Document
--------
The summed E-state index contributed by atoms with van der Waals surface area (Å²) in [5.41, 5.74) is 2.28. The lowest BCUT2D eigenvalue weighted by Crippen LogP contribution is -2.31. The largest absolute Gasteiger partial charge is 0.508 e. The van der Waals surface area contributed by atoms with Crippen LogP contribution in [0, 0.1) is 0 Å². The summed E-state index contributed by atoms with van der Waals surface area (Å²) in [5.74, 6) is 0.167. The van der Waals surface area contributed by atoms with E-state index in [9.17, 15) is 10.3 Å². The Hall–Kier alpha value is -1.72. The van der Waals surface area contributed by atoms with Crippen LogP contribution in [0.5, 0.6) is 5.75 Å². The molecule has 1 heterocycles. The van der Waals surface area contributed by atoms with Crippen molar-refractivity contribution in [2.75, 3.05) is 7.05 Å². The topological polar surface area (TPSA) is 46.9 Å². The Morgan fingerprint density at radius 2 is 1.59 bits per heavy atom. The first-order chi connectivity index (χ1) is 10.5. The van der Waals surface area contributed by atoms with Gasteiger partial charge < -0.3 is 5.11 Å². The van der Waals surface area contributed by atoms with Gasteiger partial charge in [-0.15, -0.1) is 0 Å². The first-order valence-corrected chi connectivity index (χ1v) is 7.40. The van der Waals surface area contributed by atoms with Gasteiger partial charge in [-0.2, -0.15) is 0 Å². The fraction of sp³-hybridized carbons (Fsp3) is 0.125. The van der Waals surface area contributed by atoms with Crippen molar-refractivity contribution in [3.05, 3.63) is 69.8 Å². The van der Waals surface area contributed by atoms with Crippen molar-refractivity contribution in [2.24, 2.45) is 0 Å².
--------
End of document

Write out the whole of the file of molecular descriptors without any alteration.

The summed E-state index contributed by atoms with van der Waals surface area (Å²) in [5.41, 5.74) is 2.28. The lowest BCUT2D eigenvalue weighted by Crippen LogP contribution is -2.31. The largest absolute Gasteiger partial charge is 0.508 e. The van der Waals surface area contributed by atoms with Crippen LogP contribution in [0, 0.1) is 0 Å². The summed E-state index contributed by atoms with van der Waals surface area (Å²) in [5.74, 6) is 0.167. The van der Waals surface area contributed by atoms with E-state index in [9.17, 15) is 10.3 Å². The Hall–Kier alpha value is -1.72. The van der Waals surface area contributed by atoms with Crippen LogP contribution in [0.5, 0.6) is 5.75 Å². The molecule has 1 heterocycles. The van der Waals surface area contributed by atoms with Crippen molar-refractivity contribution in [2.75, 3.05) is 7.05 Å². The topological polar surface area (TPSA) is 46.9 Å². The Morgan fingerprint density at radius 2 is 1.59 bits per heavy atom. The first-order chi connectivity index (χ1) is 10.5. The van der Waals surface area contributed by atoms with Gasteiger partial charge < -0.3 is 5.11 Å². The van der Waals surface area contributed by atoms with Gasteiger partial charge in [-0.15, -0.1) is 0 Å². The first-order valence-corrected chi connectivity index (χ1v) is 7.40. The van der Waals surface area contributed by atoms with Gasteiger partial charge in [-0.2, -0.15) is 0 Å². The fraction of sp³-hybridized carbons (Fsp3) is 0.125. The van der Waals surface area contributed by atoms with Crippen molar-refractivity contribution in [3.05, 3.63) is 69.8 Å². The van der Waals surface area contributed by atoms with Crippen molar-refractivity contribution in [2.24, 2.45) is 0 Å².